Haze on the horizon?

Haze on the horizon?

Source: The Straits Times, October 15, 2004

By Alexis Hooi and Radha Basu

El Nino’s reappearance in coming months may mean hazy skies if Aseananti-haze pollution laws are not ratified, enforced EXPECT drier conditions overthe next few months and early next year, brought on by a return of the El Ninoweather phenomenon.

It could bring with it hazy skies again if tough new Asean anti-hazepollution laws are not ratified and enforced, Asean environment ministerscautioned yesterday.

At the end of a two-day meeting here, the ministers from the 10-member groupagreed on the need to stay vigilant and step up preventive measures, even aschoking haze from forest fires clouded parts of Sumatra this week.

The El Nino, which strikes every few years or so, fans the fires set byIndonesian plantation owners to clear the land.

Confirming the ministers’ fears, associate scientist Chia Aik Song fromNational University of Singapore’s Centre for Remote Imaging, Sensing andProcessing told The Straits Times that new fires – more than 80 hot spots onsome days – have flared up in South Sumatra in the past week.

For now though, Singapore has been spared. For most of the last two weeks,the Pollutants Standard Index (PSI) – which measures air quality on a scale ofzero to 500 – has stayed in the good to moderate range, reaching above the 60sonly on one day.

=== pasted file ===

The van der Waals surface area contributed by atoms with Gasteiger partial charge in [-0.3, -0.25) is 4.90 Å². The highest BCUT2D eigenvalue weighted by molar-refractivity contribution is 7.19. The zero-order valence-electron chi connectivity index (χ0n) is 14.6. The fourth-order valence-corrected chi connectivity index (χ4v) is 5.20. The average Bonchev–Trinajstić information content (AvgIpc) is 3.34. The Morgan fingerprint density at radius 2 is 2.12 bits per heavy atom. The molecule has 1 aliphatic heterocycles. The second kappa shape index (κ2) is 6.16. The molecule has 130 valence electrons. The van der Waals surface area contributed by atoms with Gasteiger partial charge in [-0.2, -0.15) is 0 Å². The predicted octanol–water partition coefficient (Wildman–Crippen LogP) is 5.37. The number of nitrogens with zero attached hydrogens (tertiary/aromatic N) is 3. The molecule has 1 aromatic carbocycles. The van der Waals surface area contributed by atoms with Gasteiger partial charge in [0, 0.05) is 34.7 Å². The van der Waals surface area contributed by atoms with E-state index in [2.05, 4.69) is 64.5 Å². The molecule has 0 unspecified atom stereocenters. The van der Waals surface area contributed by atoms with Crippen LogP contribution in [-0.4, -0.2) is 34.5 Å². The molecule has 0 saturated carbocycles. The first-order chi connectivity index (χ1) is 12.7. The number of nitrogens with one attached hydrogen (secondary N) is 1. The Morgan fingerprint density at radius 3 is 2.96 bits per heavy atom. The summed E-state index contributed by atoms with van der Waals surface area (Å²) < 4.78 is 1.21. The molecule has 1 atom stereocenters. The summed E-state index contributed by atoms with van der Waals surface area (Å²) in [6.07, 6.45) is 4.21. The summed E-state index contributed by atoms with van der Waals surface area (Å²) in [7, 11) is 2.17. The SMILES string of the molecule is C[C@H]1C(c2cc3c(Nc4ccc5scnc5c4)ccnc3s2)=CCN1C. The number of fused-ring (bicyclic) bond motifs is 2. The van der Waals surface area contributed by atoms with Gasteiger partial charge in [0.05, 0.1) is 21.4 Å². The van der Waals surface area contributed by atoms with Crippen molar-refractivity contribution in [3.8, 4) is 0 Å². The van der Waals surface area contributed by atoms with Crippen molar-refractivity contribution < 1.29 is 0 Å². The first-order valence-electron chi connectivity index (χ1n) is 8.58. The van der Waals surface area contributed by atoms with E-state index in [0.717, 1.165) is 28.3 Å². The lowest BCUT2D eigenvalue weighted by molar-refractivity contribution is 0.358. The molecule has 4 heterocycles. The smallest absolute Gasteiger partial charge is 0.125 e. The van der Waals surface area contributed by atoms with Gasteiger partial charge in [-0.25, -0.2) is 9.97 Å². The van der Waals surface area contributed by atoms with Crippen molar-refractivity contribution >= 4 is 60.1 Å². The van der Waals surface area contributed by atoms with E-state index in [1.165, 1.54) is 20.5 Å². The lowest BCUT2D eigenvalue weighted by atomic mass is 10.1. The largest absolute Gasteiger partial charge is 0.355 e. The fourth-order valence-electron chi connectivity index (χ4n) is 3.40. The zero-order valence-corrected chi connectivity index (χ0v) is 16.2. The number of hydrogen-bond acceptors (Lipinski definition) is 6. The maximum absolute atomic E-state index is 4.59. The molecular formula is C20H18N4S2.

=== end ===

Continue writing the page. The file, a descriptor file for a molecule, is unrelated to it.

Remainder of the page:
At yesterday’s press conference, Minister for the Environment and WaterResources Yaacob Ibrahim said that the environment ministers agreed it wasimportant for an Asean haze agreement to be ratified by all 10 member countries.

The Asean Agreement on Transboundary Haze Pollution, which requires itssignatories to establish laws and administrative measures to prevent and controlactivities related to land and forest fires that could result in haze, came intoforce last year following the ratification by six Asean member countries.

But Indonesia, the main source of the haze, has yet to ratify the agreement,along with Laos, Cambodia and the Philippines.

Asean secretary-general Ong Keng Yong explained that Indonesia’s Parliamentis now deliberating the matter.

He said: ‘We are engaged in rather delicate diplomacy to persuade theparliamentarians in Indonesia to ratify this agreement.

‘But it is not something which anybody can dictate to the democratic processin Indonesia.’

Still, Dr Yaacob said the Indonesian authorities have already taken some verystrong action to deal with the problem, such as stepping up enforcement actionagainst companies which have set fires indiscriminately.

Following the outbreak of fires in June this year, Indonesian authoritiesinvestigated 17 plantation owners who were allegedly responsible for severaloutbreaks and have so far charged one Sumatra-based one, he said.

Said Dr Yaacob: ‘Indonesia’s successful prosecution of errant plantationowners will actually send a very strong signal to other companies.

‘So I just want to assure that we have taken some action.’

At the ministerial meeting, Asean members also discussed ways to enhancecooperation to face other transboundary environmental problems.

One project that has taken off is the setting up of an Asean EnvironmentFund.

Mr Ong said the environment fund will be based on similar Asean jointfinancing projects for cultural cooperation, science and technology.

How much money would go into the fund and by which countries had still to bedecided, said Mr Ong, but the general concept was to use the funds as seed moneyto attract the help of non-government organisations, which are increasinglyrequiring governments to co-fund projects as a show of commitment.



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